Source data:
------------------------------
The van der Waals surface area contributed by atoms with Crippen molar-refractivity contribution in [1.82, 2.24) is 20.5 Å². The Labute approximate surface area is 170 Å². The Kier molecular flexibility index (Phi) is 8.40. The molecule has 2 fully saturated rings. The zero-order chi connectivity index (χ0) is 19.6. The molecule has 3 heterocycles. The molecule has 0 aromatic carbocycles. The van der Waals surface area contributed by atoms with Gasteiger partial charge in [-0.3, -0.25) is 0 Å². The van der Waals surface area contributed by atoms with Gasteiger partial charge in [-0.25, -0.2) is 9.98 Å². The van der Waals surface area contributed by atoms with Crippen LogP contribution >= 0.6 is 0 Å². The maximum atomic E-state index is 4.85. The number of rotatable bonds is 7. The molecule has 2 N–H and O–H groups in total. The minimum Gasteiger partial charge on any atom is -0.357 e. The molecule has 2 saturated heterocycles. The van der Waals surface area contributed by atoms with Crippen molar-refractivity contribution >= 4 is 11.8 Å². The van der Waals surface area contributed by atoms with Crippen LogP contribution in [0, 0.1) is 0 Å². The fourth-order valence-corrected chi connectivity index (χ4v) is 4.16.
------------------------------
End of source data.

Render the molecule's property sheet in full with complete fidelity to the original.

The van der Waals surface area contributed by atoms with Crippen molar-refractivity contribution in [1.82, 2.24) is 20.5 Å². The Labute approximate surface area is 170 Å². The Kier molecular flexibility index (Phi) is 8.40. The molecule has 2 fully saturated rings. The zero-order chi connectivity index (χ0) is 19.6. The molecule has 3 heterocycles. The molecule has 0 aromatic carbocycles. The van der Waals surface area contributed by atoms with Gasteiger partial charge in [-0.3, -0.25) is 0 Å². The van der Waals surface area contributed by atoms with Gasteiger partial charge in [-0.25, -0.2) is 9.98 Å². The van der Waals surface area contributed by atoms with Crippen LogP contribution >= 0.6 is 0 Å². The maximum atomic E-state index is 4.85. The number of rotatable bonds is 7. The molecule has 2 N–H and O–H groups in total. The minimum Gasteiger partial charge on any atom is -0.357 e. The molecule has 2 saturated heterocycles. The van der Waals surface area contributed by atoms with Crippen molar-refractivity contribution >= 4 is 11.8 Å². The van der Waals surface area contributed by atoms with Crippen LogP contribution in [0, 0.1) is 0 Å². The fourth-order valence-corrected chi connectivity index (χ4v) is 4.16.